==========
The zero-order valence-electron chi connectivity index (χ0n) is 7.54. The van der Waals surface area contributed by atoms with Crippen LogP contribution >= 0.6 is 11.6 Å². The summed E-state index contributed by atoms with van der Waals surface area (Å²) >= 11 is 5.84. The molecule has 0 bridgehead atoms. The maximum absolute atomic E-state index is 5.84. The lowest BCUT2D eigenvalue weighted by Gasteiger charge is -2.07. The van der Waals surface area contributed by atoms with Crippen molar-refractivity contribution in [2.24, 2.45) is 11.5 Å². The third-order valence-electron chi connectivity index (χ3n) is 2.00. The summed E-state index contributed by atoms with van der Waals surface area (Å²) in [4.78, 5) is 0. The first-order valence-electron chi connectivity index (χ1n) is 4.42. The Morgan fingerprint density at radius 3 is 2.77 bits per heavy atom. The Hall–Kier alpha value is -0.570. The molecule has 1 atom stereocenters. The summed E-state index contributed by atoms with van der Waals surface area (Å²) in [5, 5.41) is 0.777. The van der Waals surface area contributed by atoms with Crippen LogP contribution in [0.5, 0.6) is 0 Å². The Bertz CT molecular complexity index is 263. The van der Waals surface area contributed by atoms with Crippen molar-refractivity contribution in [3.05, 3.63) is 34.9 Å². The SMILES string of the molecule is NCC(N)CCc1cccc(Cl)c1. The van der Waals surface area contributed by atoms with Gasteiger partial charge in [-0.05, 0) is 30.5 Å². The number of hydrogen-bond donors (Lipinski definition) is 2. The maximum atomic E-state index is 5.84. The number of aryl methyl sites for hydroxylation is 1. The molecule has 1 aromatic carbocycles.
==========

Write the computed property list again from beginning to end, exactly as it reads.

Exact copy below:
The zero-order valence-electron chi connectivity index (χ0n) is 7.54. The van der Waals surface area contributed by atoms with Crippen LogP contribution >= 0.6 is 11.6 Å². The summed E-state index contributed by atoms with van der Waals surface area (Å²) >= 11 is 5.84. The molecule has 0 bridgehead atoms. The maximum absolute atomic E-state index is 5.84. The lowest BCUT2D eigenvalue weighted by Gasteiger charge is -2.07. The van der Waals surface area contributed by atoms with Crippen molar-refractivity contribution in [2.24, 2.45) is 11.5 Å². The third-order valence-electron chi connectivity index (χ3n) is 2.00. The summed E-state index contributed by atoms with van der Waals surface area (Å²) in [4.78, 5) is 0. The first-order valence-electron chi connectivity index (χ1n) is 4.42. The Morgan fingerprint density at radius 3 is 2.77 bits per heavy atom. The Hall–Kier alpha value is -0.570. The molecule has 1 atom stereocenters. The summed E-state index contributed by atoms with van der Waals surface area (Å²) in [5, 5.41) is 0.777. The van der Waals surface area contributed by atoms with Crippen LogP contribution in [0.5, 0.6) is 0 Å². The Bertz CT molecular complexity index is 263. The van der Waals surface area contributed by atoms with Crippen molar-refractivity contribution in [3.05, 3.63) is 34.9 Å². The SMILES string of the molecule is NCC(N)CCc1cccc(Cl)c1. The van der Waals surface area contributed by atoms with Gasteiger partial charge in [-0.05, 0) is 30.5 Å². The number of hydrogen-bond donors (Lipinski definition) is 2. The maximum atomic E-state index is 5.84. The number of aryl methyl sites for hydroxylation is 1. The molecule has 1 aromatic carbocycles.